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News, Telecommunications - Written by Renai LeMay on Saturday, March 24, 2012 12:25 - 18 Comments
Exetel releases $55 ‘Fair Use’ unlimited ADSL plan
news National broadband provider Exetel has once again dipped its toe into the ‘Unlimited’ broadband plan market, launching a new offering at $55 and $65 monthly price points (including telephone line rental) that will see customers who exceed average usage patterns requested to reduce their downloading habits.
The ‘Unlimited’ style of broadband plan is popular in a number of major countries such as the US internationally, but only a small number of broadband providers offer them. They see the monthly quota on users’ accounts removed, with users theoretically being able to download as much data as they want. Other popular providers in the Australian market with unlimited plans include TPG and Dodo, which are both cut-rate providers.
Exetel has had a long-term on-again, off-again relationship with unlimited plans dating back most of a decade. In the earliest years of this decade, for example, before the onset of ADSL2+ speeds up to 24Mbps, Exetel offered a number of unlimited plans at various speeds. However, at one point it cut them, before reinstating them in December 2004. This was a pattern which the company would repeat over the years, with the most recent flirtation with the unlimited idea occurring in November last year, when then-Exetel CEO John Linton mooted the idea of bringing the plans back.
Following Linton’s untimely passing earlier this year, his business partner Steve Waddington has taken over the business. Late yesterday on his company blog, Waddington noted that Exetel had had “a sudden brain storm” with respect to Unlimited plans.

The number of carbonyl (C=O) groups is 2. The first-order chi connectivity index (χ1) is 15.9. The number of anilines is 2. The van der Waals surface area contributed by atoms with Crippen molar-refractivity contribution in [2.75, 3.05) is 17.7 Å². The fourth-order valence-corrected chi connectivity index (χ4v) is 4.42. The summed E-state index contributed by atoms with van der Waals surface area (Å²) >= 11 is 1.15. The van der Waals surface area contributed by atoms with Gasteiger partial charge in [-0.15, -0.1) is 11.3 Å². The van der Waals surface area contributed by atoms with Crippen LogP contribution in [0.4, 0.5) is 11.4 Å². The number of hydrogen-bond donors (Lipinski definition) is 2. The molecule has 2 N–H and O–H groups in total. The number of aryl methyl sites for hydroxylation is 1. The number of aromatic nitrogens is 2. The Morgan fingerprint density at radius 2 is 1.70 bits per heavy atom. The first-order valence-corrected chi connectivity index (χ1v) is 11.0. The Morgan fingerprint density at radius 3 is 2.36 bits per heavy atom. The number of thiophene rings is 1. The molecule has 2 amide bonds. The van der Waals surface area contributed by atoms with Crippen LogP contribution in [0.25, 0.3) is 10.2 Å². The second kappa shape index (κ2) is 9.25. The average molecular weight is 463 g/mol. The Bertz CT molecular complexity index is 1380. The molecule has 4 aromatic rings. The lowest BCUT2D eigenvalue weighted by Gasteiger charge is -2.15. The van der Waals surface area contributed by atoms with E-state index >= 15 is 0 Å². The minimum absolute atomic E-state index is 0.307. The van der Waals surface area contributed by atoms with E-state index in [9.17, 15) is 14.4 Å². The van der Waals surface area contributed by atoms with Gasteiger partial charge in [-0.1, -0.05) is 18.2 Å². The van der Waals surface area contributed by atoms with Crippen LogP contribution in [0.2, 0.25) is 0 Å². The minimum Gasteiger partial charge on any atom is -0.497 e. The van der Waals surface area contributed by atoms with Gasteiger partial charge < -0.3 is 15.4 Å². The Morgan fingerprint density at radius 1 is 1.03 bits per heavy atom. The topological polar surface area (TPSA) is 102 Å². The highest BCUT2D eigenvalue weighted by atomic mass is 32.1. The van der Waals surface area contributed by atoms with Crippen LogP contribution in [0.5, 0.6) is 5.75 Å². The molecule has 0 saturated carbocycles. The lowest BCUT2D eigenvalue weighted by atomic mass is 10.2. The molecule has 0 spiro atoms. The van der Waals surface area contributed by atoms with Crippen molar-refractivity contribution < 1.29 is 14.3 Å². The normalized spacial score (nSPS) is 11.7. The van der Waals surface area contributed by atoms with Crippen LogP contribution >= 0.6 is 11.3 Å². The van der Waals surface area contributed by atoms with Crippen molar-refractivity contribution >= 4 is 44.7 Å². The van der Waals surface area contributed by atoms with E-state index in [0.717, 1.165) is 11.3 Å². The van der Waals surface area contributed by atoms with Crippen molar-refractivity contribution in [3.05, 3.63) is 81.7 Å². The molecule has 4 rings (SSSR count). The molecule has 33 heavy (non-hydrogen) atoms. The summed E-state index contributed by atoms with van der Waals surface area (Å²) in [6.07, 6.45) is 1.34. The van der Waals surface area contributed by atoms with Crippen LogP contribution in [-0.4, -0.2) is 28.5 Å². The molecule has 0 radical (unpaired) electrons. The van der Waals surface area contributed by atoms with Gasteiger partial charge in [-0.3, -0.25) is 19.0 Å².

“We were talking about ‘unlimited’ plans on offer in the market, and how they all have one or more asterisk, tilda or some other super text that points to a ‘fair use’ policy that explains how ‘unlimited’ doesn’t really mean unlimited. And why the ACCC. for some reason, requires ‘unlimited*’ actually be ‘unlimited’,” Waddington wrote, referring to the regulator’s long-term suspicion of the term ‘unlimited’ being used in marketing material.
“So, why not, we mused, just call the plan ‘Fair Use’ up front – flat rate, no metering, no shaping, except in conditions where it is required – which is what the fair use policy says,” Waddington added. “Just instead of ‘hiding’ it and hoping no one notices the tricky conditions of ‘unlimited*’, have fair use up front, and explain what makes it unlimited. In fact, do away with any word as possibly misleading as ‘unlimited’ and state plainly what is being offered.”
“Maybe there is something we all missed in this, why no one does it? I guess we will find out. The ‘soft release’ of our Fair Use $55 and Fair Use 65 plans will be on the web site later today. It will be a limited time offer, and we will see how it goes.”
As Waddington noted, Exetel has launched two new fair use plans on its website, at $55 and $65 monthly price points (including $20 worth of line rental for a compulsory bundled telephone line). the $65 plan also comes with 9,000 call minutes included on the telephone line. The offers are broadly competitive with similar offers from other ISPs on the market, but those interested in signing up may want to read the ‘Fair Use’ fine print.
In the fine print associated with the plans, Exetel notes that it regularly monitors average usage statistics of its users. “… if you are deemed by Exetel to be exceeding the average, Exetel will request that you reduce your usage,” Exetel’s terms state. “Persistent breaches of our Fair Residential Fair Use Policy may result in Exetel terminating your service.” Exetel has not extended the unlimited plans to its National Broadband Network pricing.
Ah Exetel. Such an inconstant beast there never was. If the company proves to be as fickle with its pricing as it did during the Linton years, I expect these new unlimited plans to hang around for a few months (perhaps as much as six months) and then disappear. The company loves to tinker with its pricing constantly. If you’re interested in them, jump on board quickly before they vanish.
I am also pretty suspicious of the so-called ‘Fair Use’ policy which Waddington made such a big deal of in his blog post. To be honest, it’s incredibly vague, and for now pretty much states that Exetel can warn any customer they please about downloading too much data on its fair use plans, without disclosing what that actual limit it. In practice, Exetel must have some idea of what quota average usage hovers around — is it 200GB? 300GB? Why not disclose this on its web site from month to month, so that customers would have an idea of how ‘unlimited’ its ‘fair use’ plans truly are? Now that would be the definition of ‘fair’.
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